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Georgetown University


Detailed Course Information


Fall 2019
Jan 20, 2022
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ENGL 617 - Race, Law, & Lit
This course explores the intersections between race, law, and literature. We will consider how law has defined racial identity according to strict boundaries, and how literature enables us to push against those boundaries and envision new realities. We will study carefully fundamental Supreme Court decisions regarding slavery, civil rights, whiteness, immigration, citizenship, and native sovereignty and trace the rhetorical work needed to render race legally comprehensible but often illegal with respect to the national body. We will also look closely at the testimony given in the grand jury trials of the Ferguson shootings and of the Rhinelander case and watch a film by Jose Antonio Vargas on being an undocumented immigrant. And finally we will read literature by authors such as Louise Erdrich, Toni Morrison, John Okada, Luis Valdez, and Nella Larsen, all of whom tell us what it means to live outside the law.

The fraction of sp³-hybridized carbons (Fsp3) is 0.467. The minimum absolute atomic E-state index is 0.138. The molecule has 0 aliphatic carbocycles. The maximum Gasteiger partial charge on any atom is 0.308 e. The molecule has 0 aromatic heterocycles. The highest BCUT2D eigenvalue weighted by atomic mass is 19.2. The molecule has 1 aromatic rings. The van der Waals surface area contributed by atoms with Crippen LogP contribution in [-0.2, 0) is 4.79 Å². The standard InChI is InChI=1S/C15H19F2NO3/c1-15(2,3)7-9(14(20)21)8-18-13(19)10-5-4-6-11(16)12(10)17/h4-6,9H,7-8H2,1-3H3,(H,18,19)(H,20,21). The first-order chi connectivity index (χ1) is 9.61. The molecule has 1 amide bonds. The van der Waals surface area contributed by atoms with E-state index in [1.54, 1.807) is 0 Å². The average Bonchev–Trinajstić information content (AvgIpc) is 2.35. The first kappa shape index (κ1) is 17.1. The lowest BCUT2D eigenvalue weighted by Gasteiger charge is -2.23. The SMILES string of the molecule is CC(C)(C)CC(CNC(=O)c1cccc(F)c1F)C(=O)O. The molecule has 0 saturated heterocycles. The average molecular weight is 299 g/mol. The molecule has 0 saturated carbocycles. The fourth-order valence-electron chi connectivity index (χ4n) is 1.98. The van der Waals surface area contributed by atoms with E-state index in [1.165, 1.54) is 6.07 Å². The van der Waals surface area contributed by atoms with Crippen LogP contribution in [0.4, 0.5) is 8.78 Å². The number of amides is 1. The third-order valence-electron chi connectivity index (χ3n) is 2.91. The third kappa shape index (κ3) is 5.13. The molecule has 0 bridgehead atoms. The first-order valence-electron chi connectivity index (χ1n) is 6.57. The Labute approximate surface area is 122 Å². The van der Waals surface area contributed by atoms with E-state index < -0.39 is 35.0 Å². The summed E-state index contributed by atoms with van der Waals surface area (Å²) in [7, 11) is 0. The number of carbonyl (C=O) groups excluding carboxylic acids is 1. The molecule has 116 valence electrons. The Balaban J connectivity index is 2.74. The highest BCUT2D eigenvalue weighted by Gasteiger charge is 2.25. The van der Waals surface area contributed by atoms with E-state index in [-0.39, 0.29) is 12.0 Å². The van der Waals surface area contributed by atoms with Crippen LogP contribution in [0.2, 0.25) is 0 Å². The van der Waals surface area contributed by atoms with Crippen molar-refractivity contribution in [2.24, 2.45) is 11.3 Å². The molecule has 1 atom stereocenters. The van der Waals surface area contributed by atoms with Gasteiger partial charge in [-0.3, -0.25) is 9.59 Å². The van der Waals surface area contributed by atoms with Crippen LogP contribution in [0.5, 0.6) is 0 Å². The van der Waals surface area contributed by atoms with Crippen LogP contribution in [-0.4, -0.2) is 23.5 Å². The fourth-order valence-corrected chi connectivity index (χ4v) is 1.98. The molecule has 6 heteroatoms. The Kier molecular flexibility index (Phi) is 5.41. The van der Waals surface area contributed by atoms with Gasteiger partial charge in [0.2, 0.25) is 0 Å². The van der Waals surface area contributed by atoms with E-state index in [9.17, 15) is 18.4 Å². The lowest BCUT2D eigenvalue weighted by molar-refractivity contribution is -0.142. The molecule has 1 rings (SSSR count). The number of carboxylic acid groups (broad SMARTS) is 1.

3.000 Credit hours
3.000 Lecture hours

Levels: MN or MC Graduate
Schedule Types: Seminar

English Department

Must be enrolled in one of the following Fields of Study (Major, Minor, Concentration, or Certificate):
Must be enrolled in one of the following Classifications:     
      Graduate, Master's Candidate

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